“Even as traditional environmentalism struggles, another movement is rising in its place, aligning consumers, producers, the media and even politicians,” Bryan Walsh writes on Time.com today. “It's the food movement, and if it continues to grow it may be able to create just the sort of political and social transformation that environmentalists have failed to achieve in recent years. That would mean not only changing the way Americans eat and the way they farm — away from industrialized, cheap calories and toward more organic, small-scale production, with plenty of fruits and vegetables — but also altering the way we work and relate to one another. To its most ardent adherents, the food movement isn't just about reform — it's about revolution.”
Walsh points out that the “food movement” (actually a series of organized smaller movements) has quickly become a measurable force in American society, with thousands of community-supported agriculture programs around the country, more than 6,000 farmers' markets and increased sales of organic food and beverages. Celebrity chefs such as Alice Waters of Chez Panisse in Berkeley, California, have made local sourcing the norm, and First Lady Michelle Obama has made childhood obesity her signature issue. Why this surge in interest? “Simple: it's about pleasure,” Walsh writes. “Before the political games, before worries about dead zones and manure lagoons, before concerns about obesity and trans fat, the food movement arose around a simple principle: food should taste better.”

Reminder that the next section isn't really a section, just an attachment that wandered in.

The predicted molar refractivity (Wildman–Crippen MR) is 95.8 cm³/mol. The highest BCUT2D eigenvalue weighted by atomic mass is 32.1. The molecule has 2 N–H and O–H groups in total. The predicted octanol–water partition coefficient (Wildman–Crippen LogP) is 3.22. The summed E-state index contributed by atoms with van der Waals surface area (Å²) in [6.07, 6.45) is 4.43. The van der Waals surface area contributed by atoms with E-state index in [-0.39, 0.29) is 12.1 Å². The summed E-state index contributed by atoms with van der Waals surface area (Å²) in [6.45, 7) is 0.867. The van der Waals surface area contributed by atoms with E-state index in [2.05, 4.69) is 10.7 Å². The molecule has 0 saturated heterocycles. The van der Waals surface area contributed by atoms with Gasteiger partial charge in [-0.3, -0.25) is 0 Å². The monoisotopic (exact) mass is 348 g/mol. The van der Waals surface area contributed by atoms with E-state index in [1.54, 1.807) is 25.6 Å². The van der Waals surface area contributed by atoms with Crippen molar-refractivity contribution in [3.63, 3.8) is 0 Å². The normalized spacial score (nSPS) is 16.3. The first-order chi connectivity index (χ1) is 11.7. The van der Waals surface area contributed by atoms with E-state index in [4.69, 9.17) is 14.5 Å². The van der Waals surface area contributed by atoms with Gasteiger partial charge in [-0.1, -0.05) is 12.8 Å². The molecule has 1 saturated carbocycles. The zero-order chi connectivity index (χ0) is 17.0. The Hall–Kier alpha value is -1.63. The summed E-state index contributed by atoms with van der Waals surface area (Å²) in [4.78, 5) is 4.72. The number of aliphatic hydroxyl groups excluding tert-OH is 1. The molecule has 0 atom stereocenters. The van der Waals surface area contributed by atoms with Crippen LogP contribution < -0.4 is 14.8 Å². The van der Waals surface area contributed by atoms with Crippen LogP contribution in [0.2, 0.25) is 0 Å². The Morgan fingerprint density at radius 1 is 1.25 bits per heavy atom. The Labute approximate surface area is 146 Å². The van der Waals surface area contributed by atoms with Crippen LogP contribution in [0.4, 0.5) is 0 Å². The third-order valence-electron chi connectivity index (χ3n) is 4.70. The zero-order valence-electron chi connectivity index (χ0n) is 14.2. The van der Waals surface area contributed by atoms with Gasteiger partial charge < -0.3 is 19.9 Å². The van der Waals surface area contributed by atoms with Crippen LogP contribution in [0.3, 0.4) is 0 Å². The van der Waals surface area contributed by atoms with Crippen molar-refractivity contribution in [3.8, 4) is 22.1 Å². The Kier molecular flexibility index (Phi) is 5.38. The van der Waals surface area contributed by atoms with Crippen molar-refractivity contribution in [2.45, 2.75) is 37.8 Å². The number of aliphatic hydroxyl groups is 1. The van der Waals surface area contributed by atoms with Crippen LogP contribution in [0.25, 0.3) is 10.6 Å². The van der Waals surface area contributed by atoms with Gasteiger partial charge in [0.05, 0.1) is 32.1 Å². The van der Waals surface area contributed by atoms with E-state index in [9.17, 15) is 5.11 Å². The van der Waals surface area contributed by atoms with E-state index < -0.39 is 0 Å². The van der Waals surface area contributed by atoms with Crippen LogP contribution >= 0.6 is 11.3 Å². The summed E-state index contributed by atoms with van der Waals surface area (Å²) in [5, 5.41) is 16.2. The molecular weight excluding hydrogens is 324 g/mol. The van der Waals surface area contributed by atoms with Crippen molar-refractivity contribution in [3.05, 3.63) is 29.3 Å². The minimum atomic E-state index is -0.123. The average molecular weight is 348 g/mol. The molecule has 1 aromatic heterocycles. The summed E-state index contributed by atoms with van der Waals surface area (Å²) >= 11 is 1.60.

Martha Stewart, in an article on Huffington Post last week, agrees. “I have a noticed a shift in the role that food plays in our lives and in our culture,” she writes. “Food has become more than one of life's great pleasures. It has become a signifier of style, too. The notion that ‘you are what you eat’ extends beyond the virtues of a nutritious, well-balanced diet. These days, it often seems that you are what you purchase in the supermarket or at the farmer's market; your grocery list is a reflection of your values and your identity. Chefs are as celebrated as designers (move over, Armani, here's Batali!) and eating and entertaining have become haute couture: Food is the new fashion.”
Stewart lauds statistics showing that cookbook sales have risen 5 percent in a time of declining overall book sales and is heartened by the general public’s growing interest in their meals’ origins. “What's in your pantry and on your plate have become a form of self-expression much like a fabulous pair of Christian Louboutins, or absolutely anything vintage,” she writes. “Just as the label 'fashionista' evokes an entire lifestyle, so, too, does the term 'foodie.' The terms are not mutually exclusive, of course.”
Grilled tofu: fashion or political statement--or both?